What is a clean, pythonic way to have multiple constructors in Python?
Is it not possible to define multiple constructors in Python, with different signatures? If not, what's the general way of getting around it?
For example, let's say you wanted to define a class
I'd like to be able to say
someCity = City() or
someCity = City("Berlin"), where the first just gives a default name value, and the second defines it.
Unlike Java, you cannot define multiple constructors. However, you can define a default value if one is not passed.
def __init__(self, city="Berlin"): self.city = city
If your signatures differ only in the number of arguments using default arguments is the right way to do it. If you want to be able to pass in different kinds of argument I would try to avoid the
isinstance-based approach mentioned in another answer, instead using keyword arguments. If using just keyword arguments becomes unwieldy you can combine it with classmethods (the bzrlib code likes this approach). This is just a silly example, but I hope you get the idea:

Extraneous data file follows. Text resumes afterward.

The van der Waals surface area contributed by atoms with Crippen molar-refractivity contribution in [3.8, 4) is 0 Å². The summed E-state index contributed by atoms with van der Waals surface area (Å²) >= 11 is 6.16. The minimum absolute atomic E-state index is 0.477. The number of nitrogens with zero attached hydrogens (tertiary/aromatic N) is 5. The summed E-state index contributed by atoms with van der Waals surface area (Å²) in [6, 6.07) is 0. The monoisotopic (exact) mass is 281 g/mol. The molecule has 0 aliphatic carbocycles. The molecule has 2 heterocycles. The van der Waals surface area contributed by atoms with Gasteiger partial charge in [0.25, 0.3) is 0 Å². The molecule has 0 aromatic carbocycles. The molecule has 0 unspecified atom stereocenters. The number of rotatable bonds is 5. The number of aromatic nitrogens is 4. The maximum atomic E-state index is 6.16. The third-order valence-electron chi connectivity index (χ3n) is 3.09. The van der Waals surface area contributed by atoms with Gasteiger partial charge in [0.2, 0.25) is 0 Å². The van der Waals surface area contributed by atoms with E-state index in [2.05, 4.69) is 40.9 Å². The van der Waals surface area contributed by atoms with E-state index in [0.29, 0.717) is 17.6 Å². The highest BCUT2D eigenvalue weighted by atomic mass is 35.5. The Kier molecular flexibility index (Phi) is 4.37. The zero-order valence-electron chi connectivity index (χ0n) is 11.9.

class C(object): def __init__(self, fd): # Assume fd is a file-like object. self.fd = fd @classmethod def fromfilename(cls, name): return cls(open(name, 'rb')) # Now you can do: c = C(fd) # or: c = C.fromfilename('a filename')
Notice all those classmethods still go through the same
__init__, but using classmethods can be much more convenient than having to remember what combinations of keyword arguments to
isinstance is best avoided because python's duck typing makes it hard to figure out what kind of object was actually passed in. For example: if you want to take either a filename or a file-like object you cannot use
isinstance(arg, file) because there are many file-like objects that do not subclass
file (like the ones returned from urllib, or StringIO, or...). It's usually a better idea to just have the caller tell you explicitly what kind of object was meant, by using different keyword arguments.